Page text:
The Barron Group
- Overall Goals and
- Why an
- Research Areas -
Highlights and Present Topics
- Group 13 Organometallic
and Coordination Compounds
- Alumina nanoparticles:
from sol-gel to composites to hybrid materials
- Chemical control
over materials formation
- Stop the Presses: This
Overall Goals of the Research in the Barron
- As highlighted by a joint appointment in
of Chemistry and Department
of Mechanical Engineering and Materials
Science, research in the Barron
group focuses on the chemistry and materials science of aluminum
and its related elements in the periodic table.
- Research within the Barron Group is aimed
at understanding the relationships between the structure and
bonding within a compound or material with its physical and/or
chemical properties. With such an understanding it is possible to
control structure at the both the nanometer and Angstrom level.
The control of nanometer structure is aimed at allowing for the
design macroscopic structure and/or properties. Thus, it should be
possible to design new materials (whether molecular or not)
through an understanding of these relationships.
- Or rather why aluminum, gallium, indium
(and occasionally boron)? Since the focal point of the research
within the Barron group is not a single topic or a specific
technique, but a group of elements, some explanation is warranted:
aluminum is the most abundant metal in the earth's crust, and is
one of the most important elements in the modern world.
- Aluminum oxides are an ubiquitous part of
modern technology. Applications include: precursors for the
production of aluminum metal, catalysts, and absorbents;
structural ceramic materials; reinforcing agents for plastics and
rubbers, antacids, and binders for the pharmaceutical industry;
and as low dielectric loss insulators in the electronics industry.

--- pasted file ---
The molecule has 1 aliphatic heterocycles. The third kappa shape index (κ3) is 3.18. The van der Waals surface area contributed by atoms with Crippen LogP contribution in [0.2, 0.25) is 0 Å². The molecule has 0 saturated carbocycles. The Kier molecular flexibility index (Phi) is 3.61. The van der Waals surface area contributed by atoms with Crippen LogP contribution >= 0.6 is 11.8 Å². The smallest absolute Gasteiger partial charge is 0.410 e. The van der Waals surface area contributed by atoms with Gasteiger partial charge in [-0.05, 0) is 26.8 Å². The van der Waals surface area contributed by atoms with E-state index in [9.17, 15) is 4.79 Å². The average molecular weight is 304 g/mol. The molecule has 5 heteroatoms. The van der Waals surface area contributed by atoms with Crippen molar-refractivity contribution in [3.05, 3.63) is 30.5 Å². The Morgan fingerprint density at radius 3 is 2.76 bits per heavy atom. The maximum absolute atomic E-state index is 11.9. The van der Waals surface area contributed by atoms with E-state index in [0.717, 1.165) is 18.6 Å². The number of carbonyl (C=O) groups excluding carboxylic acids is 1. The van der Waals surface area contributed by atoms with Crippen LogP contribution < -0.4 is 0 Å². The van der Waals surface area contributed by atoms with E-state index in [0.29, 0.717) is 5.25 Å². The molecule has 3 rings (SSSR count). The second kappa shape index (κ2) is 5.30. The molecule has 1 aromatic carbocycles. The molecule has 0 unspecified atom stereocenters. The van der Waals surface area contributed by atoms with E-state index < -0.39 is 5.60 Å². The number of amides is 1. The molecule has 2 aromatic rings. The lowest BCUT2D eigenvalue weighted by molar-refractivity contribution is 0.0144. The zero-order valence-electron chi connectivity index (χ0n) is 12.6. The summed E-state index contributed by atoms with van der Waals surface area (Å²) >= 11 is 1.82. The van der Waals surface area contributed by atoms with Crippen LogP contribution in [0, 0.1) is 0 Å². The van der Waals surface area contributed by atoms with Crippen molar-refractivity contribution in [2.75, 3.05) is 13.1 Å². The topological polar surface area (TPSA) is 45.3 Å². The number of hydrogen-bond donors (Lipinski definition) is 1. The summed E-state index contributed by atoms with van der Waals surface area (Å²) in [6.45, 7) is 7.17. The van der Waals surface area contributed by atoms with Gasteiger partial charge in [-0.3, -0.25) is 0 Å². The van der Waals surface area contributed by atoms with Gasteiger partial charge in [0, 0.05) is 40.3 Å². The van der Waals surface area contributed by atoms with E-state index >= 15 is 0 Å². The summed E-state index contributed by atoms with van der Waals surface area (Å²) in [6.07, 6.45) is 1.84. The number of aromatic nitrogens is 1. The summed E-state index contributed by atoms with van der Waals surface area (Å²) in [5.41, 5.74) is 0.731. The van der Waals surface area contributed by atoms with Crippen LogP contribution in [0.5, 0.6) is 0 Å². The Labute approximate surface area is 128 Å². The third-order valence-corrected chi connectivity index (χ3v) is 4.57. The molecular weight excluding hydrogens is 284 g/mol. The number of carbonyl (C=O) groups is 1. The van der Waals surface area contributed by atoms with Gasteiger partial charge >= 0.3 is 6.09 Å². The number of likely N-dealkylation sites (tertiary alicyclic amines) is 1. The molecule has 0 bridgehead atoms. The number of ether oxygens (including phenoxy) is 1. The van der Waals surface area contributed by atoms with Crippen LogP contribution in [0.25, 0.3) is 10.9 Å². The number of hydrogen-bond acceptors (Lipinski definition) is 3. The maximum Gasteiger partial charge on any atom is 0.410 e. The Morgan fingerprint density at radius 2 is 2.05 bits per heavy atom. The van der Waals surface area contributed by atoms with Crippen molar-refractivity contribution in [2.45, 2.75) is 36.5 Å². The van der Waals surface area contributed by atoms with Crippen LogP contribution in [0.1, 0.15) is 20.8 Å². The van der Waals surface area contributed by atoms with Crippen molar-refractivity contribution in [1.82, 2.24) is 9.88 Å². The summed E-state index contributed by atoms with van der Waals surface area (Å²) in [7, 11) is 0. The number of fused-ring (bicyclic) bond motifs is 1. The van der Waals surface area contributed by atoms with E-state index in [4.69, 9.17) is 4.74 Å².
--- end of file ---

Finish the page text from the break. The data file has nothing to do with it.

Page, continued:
Although the applications for aluminum oxides themselves are
extensive, doped and mixed metal systems and non-oxide materials
are of increasing importance, e.g., the III/V (13/15)
- Organoaluminum compounds are of industrial
importance in processes for making a wide variety of chemical
products and as highly selective reagents in organic synthesis.
More recently organometallic compounds of aluminum, gallium and
indium have become important as precursors to electronic materials
- Each of the areas described above provides
significant challenges for a multidisciplinary approach to
scientific research, both at the level of basic science and that
of direct technological application.
Why an interdisciplinary approach?
- Given the interdisciplinary nature of
modern science, techniques traditional to chemistry can be used to
solve real problems in materials science and, as is often
overlooked, materials science can aid in the development of new
areas or answer questions in chemistry. The diversity of research
interests within the Barron Group enables members of the group to
not only gain a broad range of knowledge, techniques, and views,
but to leverage off of the expertise of other group members in
creatively approaching scientific questions. Interdisciplinary
collaborations are for the mutual benefit of both parties.
Individual expertise, which separately cannot solve specific
problems, jointly brings novel approaches to the fore.
- It is important that researchers use a
combination of appropriate characterization methods depending on
the problem being tackled. Equally, it is important for
researchers to bring techniques to an area where they have not
been traditionally employed. In addition to the tools traditional
to inorganic chemistry (Schlenk techniques, NMR and IR
spectroscopy, TG/DTA, X-ray crystallography, computational
methods, etc.) members of the Barron Group have the opportunity to
become knowledgeable in the use of more unusual methods (e.g., gas
phase photoelectron spectroscopy, BET, XAFS, etc. ) and those
often associated with Material Science (SEM, TEM, AFM, XPS, etc.).
Research Areas - Highlights and Present
- The research undertaken in the Barron Group
may be described by three thrust areas, summarized below.
- Where appropriate, links are provided to
give more details of specific research areas. Sub-links are also
provided for "Figures" (which would slow downloading of the main
text). Abbreviated references to specific publications are
provided (Journal, year, volume, page) in the links, however,
complete citations are provided in the full publication
13 Organometallic and Coordination Compounds
- This area involves a study
of relationships between the structure
and bonding in Group 13 compounds.
We have extensively studied several fundamental reactions
of Group 13 organometallics (i.e., their oxidation